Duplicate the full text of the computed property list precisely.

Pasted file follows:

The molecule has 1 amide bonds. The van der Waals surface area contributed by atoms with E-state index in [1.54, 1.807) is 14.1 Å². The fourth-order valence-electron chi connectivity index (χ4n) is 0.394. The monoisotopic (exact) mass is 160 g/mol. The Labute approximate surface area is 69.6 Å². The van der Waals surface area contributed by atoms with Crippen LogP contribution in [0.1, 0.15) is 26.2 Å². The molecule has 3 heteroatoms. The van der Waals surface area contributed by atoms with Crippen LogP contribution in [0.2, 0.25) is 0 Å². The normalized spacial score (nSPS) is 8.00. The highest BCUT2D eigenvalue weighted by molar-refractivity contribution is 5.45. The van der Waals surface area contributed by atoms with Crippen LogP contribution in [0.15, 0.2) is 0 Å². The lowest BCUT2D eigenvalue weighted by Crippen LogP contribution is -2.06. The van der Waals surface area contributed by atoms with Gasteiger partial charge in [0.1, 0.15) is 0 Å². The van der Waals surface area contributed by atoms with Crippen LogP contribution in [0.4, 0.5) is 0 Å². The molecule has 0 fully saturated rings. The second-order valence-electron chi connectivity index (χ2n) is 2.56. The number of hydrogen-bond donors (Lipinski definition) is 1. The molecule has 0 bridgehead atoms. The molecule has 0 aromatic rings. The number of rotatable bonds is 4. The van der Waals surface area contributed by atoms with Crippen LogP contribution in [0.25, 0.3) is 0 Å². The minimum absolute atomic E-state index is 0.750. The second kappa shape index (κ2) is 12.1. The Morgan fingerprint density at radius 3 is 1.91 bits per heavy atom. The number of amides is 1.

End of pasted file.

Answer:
The molecule has 1 amide bonds. The van der Waals surface area contributed by atoms with E-state index in [1.54, 1.807) is 14.1 Å². The fourth-order valence-electron chi connectivity index (χ4n) is 0.394. The monoisotopic (exact) mass is 160 g/mol. The Labute approximate surface area is 69.6 Å². The van der Waals surface area contributed by atoms with Crippen LogP contribution in [0.1, 0.15) is 26.2 Å². The molecule has 3 heteroatoms. The van der Waals surface area contributed by atoms with Crippen LogP contribution in [0.2, 0.25) is 0 Å². The normalized spacial score (nSPS) is 8.00. The highest BCUT2D eigenvalue weighted by molar-refractivity contribution is 5.45. The van der Waals surface area contributed by atoms with Crippen LogP contribution in [0.15, 0.2) is 0 Å². The lowest BCUT2D eigenvalue weighted by Crippen LogP contribution is -2.06. The van der Waals surface area contributed by atoms with Gasteiger partial charge in [0.1, 0.15) is 0 Å². The van der Waals surface area contributed by atoms with Crippen LogP contribution in [0.4, 0.5) is 0 Å². The molecule has 0 fully saturated rings. The second-order valence-electron chi connectivity index (χ2n) is 2.56. The number of hydrogen-bond donors (Lipinski definition) is 1. The molecule has 0 bridgehead atoms. The molecule has 0 aromatic rings. The number of rotatable bonds is 4. The van der Waals surface area contributed by atoms with Crippen LogP contribution in [0.25, 0.3) is 0 Å². The minimum absolute atomic E-state index is 0.750. The second kappa shape index (κ2) is 12.1. The Morgan fingerprint density at radius 3 is 1.91 bits per heavy atom. The number of amides is 1.